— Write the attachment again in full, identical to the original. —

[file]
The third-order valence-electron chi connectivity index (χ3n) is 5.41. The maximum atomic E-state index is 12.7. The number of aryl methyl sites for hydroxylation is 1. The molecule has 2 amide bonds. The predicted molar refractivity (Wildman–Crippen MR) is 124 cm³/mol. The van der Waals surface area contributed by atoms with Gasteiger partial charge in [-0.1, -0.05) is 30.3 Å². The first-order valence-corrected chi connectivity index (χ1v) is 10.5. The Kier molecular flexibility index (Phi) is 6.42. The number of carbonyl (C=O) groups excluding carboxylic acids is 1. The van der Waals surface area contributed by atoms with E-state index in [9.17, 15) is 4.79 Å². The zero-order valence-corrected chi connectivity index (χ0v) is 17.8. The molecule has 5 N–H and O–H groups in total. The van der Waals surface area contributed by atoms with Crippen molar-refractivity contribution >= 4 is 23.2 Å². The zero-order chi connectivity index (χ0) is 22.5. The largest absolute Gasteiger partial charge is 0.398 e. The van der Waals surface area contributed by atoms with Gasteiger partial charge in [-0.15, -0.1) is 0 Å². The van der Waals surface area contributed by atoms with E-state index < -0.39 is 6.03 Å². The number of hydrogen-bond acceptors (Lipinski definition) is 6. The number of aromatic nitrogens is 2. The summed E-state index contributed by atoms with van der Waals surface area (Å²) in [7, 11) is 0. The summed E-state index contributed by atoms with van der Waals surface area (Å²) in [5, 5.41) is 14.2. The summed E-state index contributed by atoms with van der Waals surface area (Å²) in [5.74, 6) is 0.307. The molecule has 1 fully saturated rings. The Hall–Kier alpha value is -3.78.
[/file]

The third-order valence-electron chi connectivity index (χ3n) is 5.41. The maximum atomic E-state index is 12.7. The number of aryl methyl sites for hydroxylation is 1. The molecule has 2 amide bonds. The predicted molar refractivity (Wildman–Crippen MR) is 124 cm³/mol. The van der Waals surface area contributed by atoms with Gasteiger partial charge in [-0.1, -0.05) is 30.3 Å². The first-order valence-corrected chi connectivity index (χ1v) is 10.5. The Kier molecular flexibility index (Phi) is 6.42. The number of carbonyl (C=O) groups excluding carboxylic acids is 1. The van der Waals surface area contributed by atoms with E-state index in [9.17, 15) is 4.79 Å². The zero-order valence-corrected chi connectivity index (χ0v) is 17.8. The molecule has 5 N–H and O–H groups in total. The van der Waals surface area contributed by atoms with Crippen molar-refractivity contribution >= 4 is 23.2 Å². The zero-order chi connectivity index (χ0) is 22.5. The largest absolute Gasteiger partial charge is 0.398 e. The van der Waals surface area contributed by atoms with Gasteiger partial charge in [-0.15, -0.1) is 0 Å². The van der Waals surface area contributed by atoms with E-state index < -0.39 is 6.03 Å². The number of hydrogen-bond acceptors (Lipinski definition) is 6. The number of aromatic nitrogens is 2. The summed E-state index contributed by atoms with van der Waals surface area (Å²) in [7, 11) is 0. The summed E-state index contributed by atoms with van der Waals surface area (Å²) in [5, 5.41) is 14.2. The summed E-state index contributed by atoms with van der Waals surface area (Å²) in [5.74, 6) is 0.307. The molecule has 1 fully saturated rings. The Hall–Kier alpha value is -3.78.